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The New Zealand Railways Magazine, Volume 13, Issue 10 (January 2, 1939)

Road Harvest

Road Harvest.

The roads that run, criss-cross, around the world,
Bearing unending loads with endless calm,
Bannered with joyous memories unfurled
Whose reminiscence brings to tired souls balm:
These roads can show a harvest which no farm
Or gorgeous garden, snug round its abode,
Can grant to gleaners fenced from all alarm;
Such may not reap the yield of open road.
Bare you must go, small pulse within your scrip.
(But, oh! the glories of the moonlit hills.)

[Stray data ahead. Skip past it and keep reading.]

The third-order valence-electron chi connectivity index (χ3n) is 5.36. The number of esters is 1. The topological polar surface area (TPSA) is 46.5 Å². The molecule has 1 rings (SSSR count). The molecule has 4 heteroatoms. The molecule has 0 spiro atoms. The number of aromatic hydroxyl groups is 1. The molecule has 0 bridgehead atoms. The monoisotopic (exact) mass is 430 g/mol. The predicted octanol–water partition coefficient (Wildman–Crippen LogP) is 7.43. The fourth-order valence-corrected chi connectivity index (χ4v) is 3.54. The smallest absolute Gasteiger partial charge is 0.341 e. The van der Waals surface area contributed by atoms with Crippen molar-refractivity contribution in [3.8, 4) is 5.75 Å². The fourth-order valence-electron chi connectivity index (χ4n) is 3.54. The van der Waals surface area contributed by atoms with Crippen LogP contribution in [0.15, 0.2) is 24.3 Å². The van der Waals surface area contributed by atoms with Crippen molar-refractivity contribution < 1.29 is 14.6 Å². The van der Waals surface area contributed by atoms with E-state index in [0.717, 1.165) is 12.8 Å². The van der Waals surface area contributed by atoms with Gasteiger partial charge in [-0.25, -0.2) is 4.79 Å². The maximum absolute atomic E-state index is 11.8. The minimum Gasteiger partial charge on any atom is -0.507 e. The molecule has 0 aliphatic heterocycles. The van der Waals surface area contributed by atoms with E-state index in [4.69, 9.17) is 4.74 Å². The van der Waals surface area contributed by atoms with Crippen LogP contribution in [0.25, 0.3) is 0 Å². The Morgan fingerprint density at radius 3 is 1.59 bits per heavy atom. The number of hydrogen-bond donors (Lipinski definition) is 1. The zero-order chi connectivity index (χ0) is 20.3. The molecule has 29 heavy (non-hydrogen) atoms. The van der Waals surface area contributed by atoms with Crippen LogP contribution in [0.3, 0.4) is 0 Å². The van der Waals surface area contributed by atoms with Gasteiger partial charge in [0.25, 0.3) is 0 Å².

Light purse—light heart! Sweetness of chance-found lip
Shall be your anodyne for worldly ills:
Brightness of vagrant eye your unease stills.
Joy for the sunshine, fortitude for loads,
Patience with well-meant charity that chills:
So shall you garner sheaves along the roads.
When, toward the journey's end you sit and dream,
(See, in the embers how the trails unfold.)
Friends shall step down—by bush or hill or stream,
Trysted from time-worn tracks—they ne'er grow old.
Again with one you feel the Arctic cold,
And, with another, watch the crowd that showed
Black on the flood-lit streets in days of gold ….
Glad gleanings from the harvest of the road.